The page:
This mini-assessment tests your understanding of the differences between the two types of control variables (those correlated with the policy or intervention, i.e. classroom size and socio-economic status, and those that are uncorrelated with the policy but correlated with the outcome, i.e. teacher quality).

Control Variables

These differences are summarized on some of the review notes for the final exam:

Taxonomy of Control Variables

Start the Mini-Assessment

Week 4 - Omitted Variable Bias


This week introduces the concept of omitted variable bias, and how it can impact our inferences in observational studies.

Learning Objectives

Once you have completed this section you should be able to:

Required Reading:

‘Crack baby’ study ends with unexpected but clear result [ link ]

The study in the article was commissioned because of anedcotal evidence of a strong relationship between exposure to crack in the womb and poor development of a child, cognitively and socially.

If crack was the policy variable in this study, what was the omitted variable?

How did the understanding of the DIRECT impact of crack on child development change once the omitted variable was added to the models?

When are omitted variables a problem? What makes a variable a competing hypothesis?


Lecture Notes: Omitted Variable Bias [ pdf ] [ example ]

Lecure Notes: A Taxonomy of Control Variables [ pdf ]

Lab 04

Due Saturday, February 6th

This lab examines the impact of omitted variable bias on our inferences.

Omitted Variable Bias

Example of How to Calculate Bias [ PDF ]

A lab solutions RMD template has been provided. Submit your knitted files via Canvas.

Lab-04 Instructions

When you are complete:


Omitted Variable Bias Calculations:

What happens when we omitt SES from the Classroom Size model?

# full regression:   TS = B0 + B1*CS + B2*SES
# naive regression:  TS = b0 + b1*CS

Recall when *B1 is used for the slope it represents the correct slope and b1 represents the slope that comes from an incomplete model or from a small sample and thus will likely be biased.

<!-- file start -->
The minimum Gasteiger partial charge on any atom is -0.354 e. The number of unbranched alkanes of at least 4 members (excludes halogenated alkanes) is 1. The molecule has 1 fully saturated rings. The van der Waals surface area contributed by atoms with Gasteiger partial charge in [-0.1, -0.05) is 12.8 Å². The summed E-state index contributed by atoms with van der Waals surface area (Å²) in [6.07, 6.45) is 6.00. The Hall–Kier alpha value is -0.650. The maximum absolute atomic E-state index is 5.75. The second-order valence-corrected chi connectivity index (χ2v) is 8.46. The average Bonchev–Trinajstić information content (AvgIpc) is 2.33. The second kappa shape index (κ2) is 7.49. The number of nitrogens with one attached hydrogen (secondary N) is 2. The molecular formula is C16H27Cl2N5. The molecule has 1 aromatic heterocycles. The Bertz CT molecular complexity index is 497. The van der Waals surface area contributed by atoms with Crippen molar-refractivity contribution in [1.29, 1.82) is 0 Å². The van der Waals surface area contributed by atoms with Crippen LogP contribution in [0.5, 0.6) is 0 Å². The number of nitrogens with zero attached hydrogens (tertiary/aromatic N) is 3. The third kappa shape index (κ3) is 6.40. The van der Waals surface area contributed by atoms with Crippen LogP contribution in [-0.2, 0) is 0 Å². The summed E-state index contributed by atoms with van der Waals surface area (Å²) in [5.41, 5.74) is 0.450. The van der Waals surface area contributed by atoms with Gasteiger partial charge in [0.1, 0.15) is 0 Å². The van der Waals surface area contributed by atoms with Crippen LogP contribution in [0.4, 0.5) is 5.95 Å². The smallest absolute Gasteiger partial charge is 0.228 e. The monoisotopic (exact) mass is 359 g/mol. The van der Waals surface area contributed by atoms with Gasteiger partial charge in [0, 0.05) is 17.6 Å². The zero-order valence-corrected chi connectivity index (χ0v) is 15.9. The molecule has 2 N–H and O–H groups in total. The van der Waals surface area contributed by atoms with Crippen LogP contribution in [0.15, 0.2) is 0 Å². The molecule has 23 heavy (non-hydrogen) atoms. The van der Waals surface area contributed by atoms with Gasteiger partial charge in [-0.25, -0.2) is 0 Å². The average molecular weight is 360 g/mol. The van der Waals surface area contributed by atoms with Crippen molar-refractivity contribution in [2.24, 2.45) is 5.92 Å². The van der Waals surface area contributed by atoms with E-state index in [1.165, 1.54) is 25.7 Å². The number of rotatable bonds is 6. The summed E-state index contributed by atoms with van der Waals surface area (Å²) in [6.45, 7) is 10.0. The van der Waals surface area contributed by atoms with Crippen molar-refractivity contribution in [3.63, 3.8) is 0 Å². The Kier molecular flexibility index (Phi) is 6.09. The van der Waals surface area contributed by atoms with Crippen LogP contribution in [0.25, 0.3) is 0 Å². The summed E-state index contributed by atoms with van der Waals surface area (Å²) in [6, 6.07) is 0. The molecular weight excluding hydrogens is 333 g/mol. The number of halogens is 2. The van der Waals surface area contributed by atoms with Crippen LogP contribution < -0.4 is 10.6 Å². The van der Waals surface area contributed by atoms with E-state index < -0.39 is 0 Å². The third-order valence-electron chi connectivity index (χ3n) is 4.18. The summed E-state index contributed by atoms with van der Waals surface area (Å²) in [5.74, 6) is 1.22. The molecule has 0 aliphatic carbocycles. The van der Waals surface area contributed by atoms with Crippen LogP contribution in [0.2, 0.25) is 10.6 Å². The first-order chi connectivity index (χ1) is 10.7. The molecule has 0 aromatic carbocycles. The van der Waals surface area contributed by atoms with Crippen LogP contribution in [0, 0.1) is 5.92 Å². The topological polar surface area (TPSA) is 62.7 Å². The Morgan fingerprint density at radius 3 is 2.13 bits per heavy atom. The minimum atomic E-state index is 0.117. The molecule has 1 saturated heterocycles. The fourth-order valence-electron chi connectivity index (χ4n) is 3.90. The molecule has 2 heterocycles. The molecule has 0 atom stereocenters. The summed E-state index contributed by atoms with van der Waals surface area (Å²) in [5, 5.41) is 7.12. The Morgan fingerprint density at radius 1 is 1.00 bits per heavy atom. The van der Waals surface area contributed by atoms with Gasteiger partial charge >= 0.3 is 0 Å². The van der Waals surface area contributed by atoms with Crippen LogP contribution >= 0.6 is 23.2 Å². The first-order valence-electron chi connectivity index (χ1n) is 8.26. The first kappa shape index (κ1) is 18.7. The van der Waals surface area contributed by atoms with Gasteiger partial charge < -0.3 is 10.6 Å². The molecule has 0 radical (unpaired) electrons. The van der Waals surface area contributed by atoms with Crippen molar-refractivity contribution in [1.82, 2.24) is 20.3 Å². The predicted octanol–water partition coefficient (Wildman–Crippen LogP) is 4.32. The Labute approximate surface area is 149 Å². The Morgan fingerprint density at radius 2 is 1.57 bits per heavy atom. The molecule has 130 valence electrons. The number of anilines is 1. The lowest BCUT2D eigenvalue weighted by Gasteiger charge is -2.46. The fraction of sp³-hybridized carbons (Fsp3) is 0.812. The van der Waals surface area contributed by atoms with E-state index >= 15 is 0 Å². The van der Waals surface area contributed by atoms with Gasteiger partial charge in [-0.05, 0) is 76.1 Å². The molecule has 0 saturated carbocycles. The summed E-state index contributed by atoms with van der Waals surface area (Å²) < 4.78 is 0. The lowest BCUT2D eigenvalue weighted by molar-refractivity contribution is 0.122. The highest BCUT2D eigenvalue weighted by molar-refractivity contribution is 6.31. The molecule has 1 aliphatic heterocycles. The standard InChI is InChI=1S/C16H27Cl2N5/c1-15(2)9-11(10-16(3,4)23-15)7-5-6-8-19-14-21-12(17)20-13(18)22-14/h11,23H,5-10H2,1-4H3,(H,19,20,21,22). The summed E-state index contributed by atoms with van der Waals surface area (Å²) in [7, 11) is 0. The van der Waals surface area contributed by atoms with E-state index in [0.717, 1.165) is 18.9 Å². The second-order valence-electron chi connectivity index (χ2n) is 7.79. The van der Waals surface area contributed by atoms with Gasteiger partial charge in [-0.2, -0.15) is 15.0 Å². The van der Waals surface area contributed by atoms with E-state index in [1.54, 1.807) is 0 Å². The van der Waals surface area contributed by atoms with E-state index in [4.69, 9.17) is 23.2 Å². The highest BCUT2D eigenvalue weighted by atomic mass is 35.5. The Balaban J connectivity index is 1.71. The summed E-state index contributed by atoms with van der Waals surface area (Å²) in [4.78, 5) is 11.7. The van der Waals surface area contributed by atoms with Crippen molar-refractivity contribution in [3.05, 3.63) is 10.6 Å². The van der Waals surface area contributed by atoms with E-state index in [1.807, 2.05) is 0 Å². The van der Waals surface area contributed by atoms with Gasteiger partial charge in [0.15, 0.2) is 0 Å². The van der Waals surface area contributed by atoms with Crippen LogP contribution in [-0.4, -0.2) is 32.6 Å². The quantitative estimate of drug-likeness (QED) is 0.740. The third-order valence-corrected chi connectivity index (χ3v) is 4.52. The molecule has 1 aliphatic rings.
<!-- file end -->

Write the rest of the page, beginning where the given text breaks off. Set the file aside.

Calculations for bias:

URL <- ""
dat <- read.csv( URL )

# naive regression in the example: TS = b0 + b1*CS
m.naive <- lm( test ~ csize, data=dat  )
summary( m.naive )

# Coefficients:
# ----------------------------------
#             Estimate Std. Error t value Pr(>|t|)    
# (Intercept) 738.3366     4.8788  151.34   <2e-16 ***
# csize        -4.2221     0.1761  -23.98   <2e-16 ***
# ----------------------------------

# full regression: TS = B0 + B1*CS + B2*SES
m.full <- lm( test ~ csize + ses, data=dat  )
summary( m.full )

# Coefficients:
# ----------------------------------
#             Estimate Std. Error t value Pr(>|t|)    
# (Intercept)  665.289     76.574   8.688   <2e-16 ***
# csize         -2.671      1.632  -1.637    0.102    
# ses           16.344     17.098   0.956    0.339    
# ----------------------------------

# auxiliary regression to get a1:  SES = a0 + a1*CS
m.auxiliary <- lm( ses ~ csize, data=dat )
summary( m.auxiliary )

# lm(formula = ses ~ csize, data = dat)
# Coefficients:
# ----------------------------------
#              Estimate Std. Error t value Pr(>|t|)    
# (Intercept)  4.469458   0.009033   494.8   <2e-16 ***
# csize       -0.094876   0.000326  -291.0   <2e-16 ***
# ----------------------------------

# b1 = B1 + bias
# b1 - B1 = bias
b1 <- -4.22
B1 <- -2.67
b1 - B1

# bias = a1*B2
a1 <- -0.0949
B2 <- 16.34

Mini-Assessment 04

Open Sat Feb 6 - Tues Feb 9

This mini-assessment tests your understanding of the interpretation of the impact of control variables on statistical significance.

Note that the lecture on control variables covers cases where we add variables to a model:

Y = b0 + b1 X1 + e  # add controls
Y = b0 + b1(X1) + b2(X2) + b3(X3) + e

And the lecture on omitted variable bias is the exact same concepts, but now in reverse:

Y = b0 + b1(X1) + b2(X2) + b3(X3) + e  # full model
Y = b0 + b1 X1 + e  # omit variables

We are interested in how these operations impact (1) the slope of our policy variable and (2) the standard errors (i.e. confidence intervals) of our policy variable. Statistical significance is determined by the combination of slope and SE.

Start the Mini-Assessment

Week 5 - Dummy Variables


This week introduces modeling group differences within the data using dummy variables and interaction terms.

Dummy variables are binary 0/1 variables where 1 means the observation belongs to a group, 0 means the observation does not. We need one dummy variable for each level of a categorical variable.

y = b0 + b1(X) + b2(D) + e

Interactions are created by multiplying a covariate by a dummy variable.

y = b0 + b1(X) + b2(D) + b3(X)(D) + e

Adding dummy variables to models allows us to test several hypotheses about differences between groups.

Learning Objectives:

Once you have completed this section you will be able to run and interpret regression models with dummy variables and interaction effects.


Groups in Regression Models

Hypothesis-Testing With Groups Part-01

Hypothesis-Testing With Groups Part-02

Lab Preview

Practice Questions


Lab 05

Due Saturday, February 13th

Lab-05 Instructions

This lab examines tests your understanding of constructing groups and conducting hypothesis tests using dummy variables.

When you are complete:


Mini-Assessment 05

Open Sat Feb 13 - Tues Feb 16